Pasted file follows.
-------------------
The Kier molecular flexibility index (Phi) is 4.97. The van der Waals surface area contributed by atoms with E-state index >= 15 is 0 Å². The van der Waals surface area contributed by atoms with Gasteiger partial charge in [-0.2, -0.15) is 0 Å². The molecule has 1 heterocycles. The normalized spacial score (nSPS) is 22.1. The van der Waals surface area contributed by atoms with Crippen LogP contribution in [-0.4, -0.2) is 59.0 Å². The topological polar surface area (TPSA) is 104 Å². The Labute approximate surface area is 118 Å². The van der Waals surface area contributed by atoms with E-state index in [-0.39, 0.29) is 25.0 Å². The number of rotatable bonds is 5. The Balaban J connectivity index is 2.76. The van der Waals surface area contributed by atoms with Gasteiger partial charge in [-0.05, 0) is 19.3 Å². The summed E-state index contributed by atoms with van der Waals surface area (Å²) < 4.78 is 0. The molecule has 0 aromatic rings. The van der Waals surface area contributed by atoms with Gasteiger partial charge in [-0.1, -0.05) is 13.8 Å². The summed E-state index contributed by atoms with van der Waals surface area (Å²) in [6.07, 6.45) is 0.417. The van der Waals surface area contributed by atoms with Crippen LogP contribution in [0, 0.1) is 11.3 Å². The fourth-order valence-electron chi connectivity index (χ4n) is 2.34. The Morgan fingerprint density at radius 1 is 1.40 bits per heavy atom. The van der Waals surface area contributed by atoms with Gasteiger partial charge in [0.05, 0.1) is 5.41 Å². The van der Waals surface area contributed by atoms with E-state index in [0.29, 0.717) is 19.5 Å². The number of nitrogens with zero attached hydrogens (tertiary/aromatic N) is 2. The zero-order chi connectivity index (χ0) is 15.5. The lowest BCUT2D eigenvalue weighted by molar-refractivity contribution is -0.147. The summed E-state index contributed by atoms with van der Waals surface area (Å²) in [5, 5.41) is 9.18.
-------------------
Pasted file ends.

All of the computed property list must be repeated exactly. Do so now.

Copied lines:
The Kier molecular flexibility index (Phi) is 4.97. The van der Waals surface area contributed by atoms with E-state index >= 15 is 0 Å². The van der Waals surface area contributed by atoms with Gasteiger partial charge in [-0.2, -0.15) is 0 Å². The molecule has 1 heterocycles. The normalized spacial score (nSPS) is 22.1. The van der Waals surface area contributed by atoms with Crippen LogP contribution in [-0.4, -0.2) is 59.0 Å². The topological polar surface area (TPSA) is 104 Å². The Labute approximate surface area is 118 Å². The van der Waals surface area contributed by atoms with E-state index in [-0.39, 0.29) is 25.0 Å². The number of rotatable bonds is 5. The Balaban J connectivity index is 2.76. The van der Waals surface area contributed by atoms with Gasteiger partial charge in [-0.05, 0) is 19.3 Å². The summed E-state index contributed by atoms with van der Waals surface area (Å²) < 4.78 is 0. The molecule has 0 aromatic rings. The van der Waals surface area contributed by atoms with Gasteiger partial charge in [-0.1, -0.05) is 13.8 Å². The summed E-state index contributed by atoms with van der Waals surface area (Å²) in [6.07, 6.45) is 0.417. The van der Waals surface area contributed by atoms with Crippen LogP contribution in [0, 0.1) is 11.3 Å². The fourth-order valence-electron chi connectivity index (χ4n) is 2.34. The Morgan fingerprint density at radius 1 is 1.40 bits per heavy atom. The van der Waals surface area contributed by atoms with Gasteiger partial charge in [0.05, 0.1) is 5.41 Å². The van der Waals surface area contributed by atoms with E-state index in [0.29, 0.717) is 19.5 Å². The number of nitrogens with zero attached hydrogens (tertiary/aromatic N) is 2. The zero-order chi connectivity index (χ0) is 15.5. The lowest BCUT2D eigenvalue weighted by molar-refractivity contribution is -0.147. The summed E-state index contributed by atoms with van der Waals surface area (Å²) in [5, 5.41) is 9.18.